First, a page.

Specifically, we parked some money in one- to two-year Treasurys paying 4.3% to 4.6%—the highest rates in 15 years. Our portfolio now approaches 5% bonds, and we plan to buy more. We’re waiting to capture higher rates following the expected Federal Reserve rate increases.
Bonds represent a seismic shift for us. In early 2020,
IN MY FIRST ARTICLE for HumbleDollar nearly four years ago, I said I’d claim Social Security benefits at my full retirement age of 66 and two months. By claiming mid-way between 62 and 70, I intended to hedge my bets, because I couldn’t know such relevant variables as my lifespan or future tax rates, inflation rates and investment returns.
And I did indeed claim Social Security recently, though—full disclosure—it was nine months after my full retirement age.
THE WILLS, POWERS of attorney and advance directives drawn up for my wife and me were drafted according to the laws of another state—and were badly out-of-date.
For example, these various documents included guardianships for our then-young children, with a trust to make gradual payouts until they turned age 35. Both our children have since graduated college, become professionally employed and demonstrated they’re financially responsible.
Despite all that, I’m embarrassed to admit that we procrastinated over getting new wills.
IN AN EARLIER ARTICLE, I noted that my savings journey began in 1960 with a couple of jars of pennies that I started collecting at age five. I was following family ancestor Ben Franklin’s maxim that “a penny saved is a penny earned.”
One of my uncles also had an interest in coin collecting. He and I began to actively search through countless penny rolls to find pennies with dates that we didn’t have.
NEW HAMPSHIRE’S state motto is “live free or die.” But for my wife and me, the first part might be better expressed as “live tax-free.”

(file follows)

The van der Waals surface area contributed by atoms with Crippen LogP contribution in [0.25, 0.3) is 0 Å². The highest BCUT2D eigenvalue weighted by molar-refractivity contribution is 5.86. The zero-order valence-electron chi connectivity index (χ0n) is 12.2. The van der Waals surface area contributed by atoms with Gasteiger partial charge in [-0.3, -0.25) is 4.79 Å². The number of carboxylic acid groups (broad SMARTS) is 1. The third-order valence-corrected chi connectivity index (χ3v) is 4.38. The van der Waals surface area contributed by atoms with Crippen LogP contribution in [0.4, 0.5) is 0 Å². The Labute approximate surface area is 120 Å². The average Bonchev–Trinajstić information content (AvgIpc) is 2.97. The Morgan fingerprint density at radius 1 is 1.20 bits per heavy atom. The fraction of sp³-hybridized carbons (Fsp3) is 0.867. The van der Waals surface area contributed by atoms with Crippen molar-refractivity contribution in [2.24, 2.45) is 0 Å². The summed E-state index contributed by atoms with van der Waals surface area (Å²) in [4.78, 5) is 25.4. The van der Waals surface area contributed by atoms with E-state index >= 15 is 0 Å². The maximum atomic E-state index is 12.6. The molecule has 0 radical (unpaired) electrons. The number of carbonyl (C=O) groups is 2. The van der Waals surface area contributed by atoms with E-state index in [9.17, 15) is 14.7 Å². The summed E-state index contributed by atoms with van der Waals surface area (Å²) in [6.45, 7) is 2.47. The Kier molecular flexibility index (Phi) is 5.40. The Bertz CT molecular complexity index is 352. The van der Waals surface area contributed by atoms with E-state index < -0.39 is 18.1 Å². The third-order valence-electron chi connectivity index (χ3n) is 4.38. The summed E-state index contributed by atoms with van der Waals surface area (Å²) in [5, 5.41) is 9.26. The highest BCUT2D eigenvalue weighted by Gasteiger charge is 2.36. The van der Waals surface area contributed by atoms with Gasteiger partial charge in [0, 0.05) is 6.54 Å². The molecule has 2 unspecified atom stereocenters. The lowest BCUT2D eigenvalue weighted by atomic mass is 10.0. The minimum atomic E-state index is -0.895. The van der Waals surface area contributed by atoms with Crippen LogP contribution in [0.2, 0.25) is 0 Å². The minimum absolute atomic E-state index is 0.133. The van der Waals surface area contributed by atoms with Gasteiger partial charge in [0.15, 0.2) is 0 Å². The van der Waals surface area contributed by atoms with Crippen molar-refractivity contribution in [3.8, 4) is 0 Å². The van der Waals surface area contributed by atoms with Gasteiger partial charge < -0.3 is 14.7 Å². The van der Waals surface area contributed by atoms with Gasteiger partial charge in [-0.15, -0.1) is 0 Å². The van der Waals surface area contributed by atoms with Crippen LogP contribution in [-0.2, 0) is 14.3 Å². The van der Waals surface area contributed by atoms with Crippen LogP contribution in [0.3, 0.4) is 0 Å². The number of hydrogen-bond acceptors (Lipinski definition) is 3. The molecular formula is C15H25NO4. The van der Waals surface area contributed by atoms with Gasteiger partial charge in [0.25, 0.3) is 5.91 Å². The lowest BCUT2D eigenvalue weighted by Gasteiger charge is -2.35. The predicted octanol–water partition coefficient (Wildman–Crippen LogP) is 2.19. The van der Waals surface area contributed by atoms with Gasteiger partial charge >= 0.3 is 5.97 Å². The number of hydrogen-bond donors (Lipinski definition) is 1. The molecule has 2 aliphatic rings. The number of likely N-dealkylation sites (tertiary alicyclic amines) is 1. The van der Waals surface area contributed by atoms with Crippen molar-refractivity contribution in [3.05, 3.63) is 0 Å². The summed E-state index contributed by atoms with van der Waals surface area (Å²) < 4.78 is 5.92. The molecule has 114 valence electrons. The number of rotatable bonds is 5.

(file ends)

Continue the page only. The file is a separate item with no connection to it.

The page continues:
We just moved to New Hampshire from Maryland. The move’s main purpose is to be near our kids, enjoy lake and mountain activities, and experience cooler summers. But New Hampshire’s zero tax rate on earned income, pensions and capital gains is a major bonus.
Eight states have no tax on personal income,
WE NEEDED MONEY to close on a new home. The mortgage process progressed smoothly—until the underwriters suddenly rejected the property right before closing. To get together the money needed to close, my wife and I had to resort to loan sharks—ourselves.
We borrowed from our IRAs. The rules allow tax-free distributions for either a 60-day rollover to a new IRA or reinvestment back into the same IRA. When we called Vanguard Group to execute our “rollovers,” the phone reps were well-versed on this short-term,
I LEARNED A LOT about finance and life from my uncle. He was an early investment advisor and published a book on wealth management. Even though he was not a registered investment advisor or a Certified Financial Planner, our family proudly extolled his ideas when I was growing up.
My family first introduced me to my uncle’s doctrines when I was a child of five or six. I had been given a small piggybank to store my life’s savings.
I’M DEBATING whether my life is better described by Tom Cochrane’s Life Is a Highway or Eddie Rabbitt’s Driving My Life Away. In a recent article, I noted that our family has driven our cars about 1.9 million miles. Since I’m the family’s King of the Road, I’ve been along for at least two-thirds of that ride.
I’m also, alas, the king of lost time.
The average commuting speed in the Washington,